The West

British rail at your service
British rail at your service

The fixtures board above the Ealing Cricket Club ground in London reads ruefully: Saturday - raining; Sunday - more rain; weekend sponsor - the Gulf Stream.

Downpours of the kind expected in the tropics have deluged crops, flooded some homes three times in the previous month and generally threatened to cast a pall over the eagerly anticipated London Olympics.

More immediately, it has brought chaos to the roads. The M4, one of the major arteries serving the west side of the British capital, is closed for three days for urgent repairs.

The resulting traffic snarls are stark evidence of the benefits of rail travel in the UK and the prospect of heading off around England using my Britrail pass is beginning to look like the right decision.

In previous visits to family and friends across the country, I have hired a car and whizzed on and off the motorway network. As users of the Mitchell and Kwinana freeways can vouch, these are superb when they are not congested. When there is an accident, roadworks or even peak hour, it's like driving through treacle.

My eight-day pass allows me to travel anywhere in England, except for one or two restrictions on high-speed trains.

Rail is a preferred means of transport for increasing numbers of British people. Demand for rail travel is increasing at six per cent a year, reaching levels not seen since the late 1920s.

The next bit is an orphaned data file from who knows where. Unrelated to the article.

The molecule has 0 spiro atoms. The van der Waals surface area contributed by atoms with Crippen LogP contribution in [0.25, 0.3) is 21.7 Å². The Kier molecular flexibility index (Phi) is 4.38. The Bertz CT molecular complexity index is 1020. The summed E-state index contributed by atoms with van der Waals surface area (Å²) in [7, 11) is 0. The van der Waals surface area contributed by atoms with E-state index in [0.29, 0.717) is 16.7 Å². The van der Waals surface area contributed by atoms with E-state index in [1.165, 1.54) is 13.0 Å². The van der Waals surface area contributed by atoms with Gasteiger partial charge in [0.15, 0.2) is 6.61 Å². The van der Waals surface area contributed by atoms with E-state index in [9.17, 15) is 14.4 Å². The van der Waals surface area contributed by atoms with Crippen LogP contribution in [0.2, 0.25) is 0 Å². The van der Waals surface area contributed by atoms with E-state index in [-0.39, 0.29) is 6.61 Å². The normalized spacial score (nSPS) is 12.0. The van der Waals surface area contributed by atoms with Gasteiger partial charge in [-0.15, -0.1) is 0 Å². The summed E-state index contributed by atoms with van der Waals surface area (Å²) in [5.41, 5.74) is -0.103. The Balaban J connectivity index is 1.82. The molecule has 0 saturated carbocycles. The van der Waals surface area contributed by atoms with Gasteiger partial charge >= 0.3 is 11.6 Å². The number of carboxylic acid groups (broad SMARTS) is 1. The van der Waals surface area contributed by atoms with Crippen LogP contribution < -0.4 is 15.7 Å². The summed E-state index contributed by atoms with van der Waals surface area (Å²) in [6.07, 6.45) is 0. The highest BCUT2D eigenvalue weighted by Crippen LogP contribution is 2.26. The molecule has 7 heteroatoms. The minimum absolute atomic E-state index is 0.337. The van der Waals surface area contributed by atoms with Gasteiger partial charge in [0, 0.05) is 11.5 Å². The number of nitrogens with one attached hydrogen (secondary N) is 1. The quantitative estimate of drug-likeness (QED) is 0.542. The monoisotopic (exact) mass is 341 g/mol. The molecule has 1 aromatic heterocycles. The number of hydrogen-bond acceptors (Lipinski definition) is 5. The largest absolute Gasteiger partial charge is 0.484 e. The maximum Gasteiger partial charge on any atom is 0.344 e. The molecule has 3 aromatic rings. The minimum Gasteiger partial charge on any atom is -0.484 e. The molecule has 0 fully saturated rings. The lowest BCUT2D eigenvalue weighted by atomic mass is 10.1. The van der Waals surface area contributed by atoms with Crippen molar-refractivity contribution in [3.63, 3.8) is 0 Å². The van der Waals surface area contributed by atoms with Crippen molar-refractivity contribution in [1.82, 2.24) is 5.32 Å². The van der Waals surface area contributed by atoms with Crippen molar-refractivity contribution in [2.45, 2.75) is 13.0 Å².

Even rural lines which were scheduled for closure are being heavily used and electrification is planned for more major routes.

The important first step with the Britrail pass is to get it stamped on the first day you use it and fill in the dates for which it is valid.

Feeling relaxed on my first journey from the south coast to Waterloo, I order a coffee from the cart on the train. From the looks of my fellow passengers, I realise this is considered to be a little foolhardy. And they are right - it's not fresh.

But we set off on time and arrive punctually after 83 minutes of admiring Hampshire's green landscape and its surging rivers and catching up on the news with a paper.

London's railway stations are testament to their vital function in the city's transport system and the vision of the syndicates which built them back in the Victorian era.

Waterloo is mostly modern and functional but the renovated St Pancras station is a stunning blend of old and new. The external architecture is like a Gothic cathedral to the new-found religion of rail travel, blending in the classic Renaissance Hotel.

But the platforms and retail areas are high tech and spacious, fast-moving zones to deal with abundant foot traffic.

I'm in plenty of time to find a comfortable berth on the train to Nottingham, send a text to my friend who will meet me at the station, flip open my laptop and connect it to the adjacent power supply conveniently designed for such a use.

Most passengers are dealing with their emails, making brief calls to update colleagues on their itinerary and studying paperwork. It's a mobile office, but with a suitable modicum of understanding that not everyone wants to know your business.

Just in case that is not enough tranquillity, there are designated quiet carriages where mobile phone calls are not permitted. On some lines there are entertainment carriages with seat-back TV screens as well as dining carriages.

I've squeezed my belongings into an easily foldable shoulder bag for stowing overhead but there is no need as there's a rack for suitcases to hand.